Busts like Monday’s seizure in Clark County of $3.6 million of what Montgomery County Sheriff Phil Plummer said was “pure” fentanyl illustrate the Miami Valley Bulk Smuggling Task Force is a prototype, according to Ohio Attorney General Mike DeWine.
DeWine attended a Tuesday press conference to announce the arrest of four men — including at least one with ties to a Mexican drug cartel — and the seizure of just under 20 pounds of fentanyl, more than 100 pounds of marijuana and $150,000 in cash.
“This task force in Montgomery County is a model for the state of Ohio,” DeWine said. “We have now going five separate task forces that are similar in the state. … We should have at least 10 of these.”
Information from DeWine’s office, released immediately after Tuesday’s news conference, said the men were arrested after a series of traffic stops and the search of a residence on Prentice Drive in New Carlisle.
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The fentanyl was found in the dash of a vehicle, while the marijuana was located at a house, Plummer said.
“We’ll never know whose lives are being saved because this is off the street,” DeWine said. “But I guarantee you a lot of lives have been saved by what the men and women of the task force (have) done in removing these drugs from the street.”
Those arrested were: Aguilar Reyes-Espinosa, 43, of New Carlisle plus Omar Alejandro Cantu-Garcia, 28, David Guillermo Cantu-Garcia, 30 and Pedro Medina, 40, all of Nuevo Leon, Mexico.
The address where three of the suspects were arrested matches up with the Extended Stay America hotel on Miller Lane in Butler Twp.
All four had initial appearances Wednesday in Dayton’s U.S. District Court on a count of conspiracy to possess and intent to distribute more than 400 grams of fentanyl.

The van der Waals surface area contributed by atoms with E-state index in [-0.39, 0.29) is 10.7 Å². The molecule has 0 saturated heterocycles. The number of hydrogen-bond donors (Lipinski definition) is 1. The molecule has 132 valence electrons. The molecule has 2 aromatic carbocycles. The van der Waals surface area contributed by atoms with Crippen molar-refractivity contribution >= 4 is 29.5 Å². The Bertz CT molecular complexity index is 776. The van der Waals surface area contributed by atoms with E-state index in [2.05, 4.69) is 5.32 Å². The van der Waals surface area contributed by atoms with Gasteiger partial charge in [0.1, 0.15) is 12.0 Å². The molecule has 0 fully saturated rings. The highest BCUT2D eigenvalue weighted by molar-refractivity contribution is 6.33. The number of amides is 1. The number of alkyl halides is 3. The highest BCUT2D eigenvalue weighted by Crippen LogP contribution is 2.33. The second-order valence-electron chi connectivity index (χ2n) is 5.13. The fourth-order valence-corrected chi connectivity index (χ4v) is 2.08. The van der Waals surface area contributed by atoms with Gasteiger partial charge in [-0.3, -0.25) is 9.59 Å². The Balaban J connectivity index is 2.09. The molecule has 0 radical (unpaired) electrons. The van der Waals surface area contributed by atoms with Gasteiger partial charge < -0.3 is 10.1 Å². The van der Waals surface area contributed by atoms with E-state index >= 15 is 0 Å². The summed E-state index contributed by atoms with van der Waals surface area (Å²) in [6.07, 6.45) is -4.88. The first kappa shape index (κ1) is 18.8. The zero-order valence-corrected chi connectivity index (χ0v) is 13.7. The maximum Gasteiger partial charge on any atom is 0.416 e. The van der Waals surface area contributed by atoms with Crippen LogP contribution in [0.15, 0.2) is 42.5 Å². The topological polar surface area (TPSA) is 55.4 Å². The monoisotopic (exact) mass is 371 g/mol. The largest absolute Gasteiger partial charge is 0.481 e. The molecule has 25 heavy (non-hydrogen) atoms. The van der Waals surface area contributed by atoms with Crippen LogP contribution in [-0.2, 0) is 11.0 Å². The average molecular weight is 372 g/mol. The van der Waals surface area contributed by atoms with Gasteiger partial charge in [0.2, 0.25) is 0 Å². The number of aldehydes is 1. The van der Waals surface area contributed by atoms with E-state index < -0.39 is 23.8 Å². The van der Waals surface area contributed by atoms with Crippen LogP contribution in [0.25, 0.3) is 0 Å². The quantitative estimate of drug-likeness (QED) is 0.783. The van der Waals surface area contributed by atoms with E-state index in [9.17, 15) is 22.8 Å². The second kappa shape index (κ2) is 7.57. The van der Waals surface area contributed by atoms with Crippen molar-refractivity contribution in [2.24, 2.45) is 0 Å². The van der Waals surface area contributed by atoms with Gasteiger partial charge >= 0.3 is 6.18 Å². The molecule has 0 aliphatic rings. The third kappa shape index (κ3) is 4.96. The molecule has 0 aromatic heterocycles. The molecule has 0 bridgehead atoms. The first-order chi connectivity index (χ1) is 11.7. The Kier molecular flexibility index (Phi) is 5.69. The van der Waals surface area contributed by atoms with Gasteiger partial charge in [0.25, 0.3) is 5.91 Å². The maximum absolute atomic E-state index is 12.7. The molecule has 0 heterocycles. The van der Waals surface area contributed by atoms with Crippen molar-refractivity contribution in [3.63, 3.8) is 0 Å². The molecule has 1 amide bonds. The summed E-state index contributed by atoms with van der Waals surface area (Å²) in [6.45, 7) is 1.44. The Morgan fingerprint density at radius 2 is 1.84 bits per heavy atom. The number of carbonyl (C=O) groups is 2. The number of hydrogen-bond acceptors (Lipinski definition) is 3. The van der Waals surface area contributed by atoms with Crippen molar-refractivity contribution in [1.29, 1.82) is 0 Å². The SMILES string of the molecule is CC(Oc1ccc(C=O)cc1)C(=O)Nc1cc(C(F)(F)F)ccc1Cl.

That charge carries with it a minimum of 10 years and maximum of life in prison and up to a $10 million fine. A federal prosecutor said more charges are likely. All four will be held in the Shelby County Jail and are scheduled for Monday detention hearings and June 27 preliminary hearings.
Plummer has said that the bulk task force’s aim is to stop drugs entering the Miami Valley and/or to stop cash and weapons from leaving it.
“My hat goes off to this group,” Plummer said. “They’re constantly working. They put their lives in danger to protect the citizens of Montgomery County.”
The bust took place primarily in New Carlisle, and the lack of detail about that involvement drew the ire of Clark County Sheriff Deb Burchett.
“Not sure how Montgomery County (gets) the glory for this,” Burchett posted on Facebook. “This took place in Clark County just to let our Community know.”
Burchett later added in response to a comment on her post: “I am not one bit happy.”
During the news conference, Plummer named Miami Twp., the Ohio State Highway patrol, Montgomery County, Homeland Security and Ohio’s Bureau of Criminal Investigation as task force partners.
On Wednesday, Plummer said Clark County is not part of the bulk task force, that Burchett pulled deputies off the RANGE task force and that her personnel were involved for one hour Monday for a vehicle stop and search. Burchett could not be reached for further comment on Wednesday.
Plummer said earlier this year that from 2014 through 2017, the RANGE and bulk task forces have combined to seize 238.84 pounds of cocaine, 3.1 pounds of crack, 239.40 pounds of heroin/fentanyl, 4,653 pounds of marijuana and 144 pounds of methamphetamine.
“If you look at the numbers of the drugs that have been taken off, it’s an excellent job,” DeWine said. “And they’re going right at the members of the cartel.”
Plummer wouldn’t elaborate on the investigation because he said law enforcement is still working to arrest other people, but he did credit detectives.
“They have a lot of secrets I can’t share with the public, but they’re very good at what they do,” Plummer said. “The stats show that.”
DeWine said the Miami Valley bulk task force — and those from central Ohio, Toledo, Lima/Allen County, Mahoning Valley, Cuyahoga County and southwest Ohio — are fighting the cartels every day.
“If you want a successful business, we suggest you take it somewhere else,” Plummer said, point out that more than $7 million and $32 million in product has been seized since the county’s two task forces began in 2014. “Because our people are in the game to win.”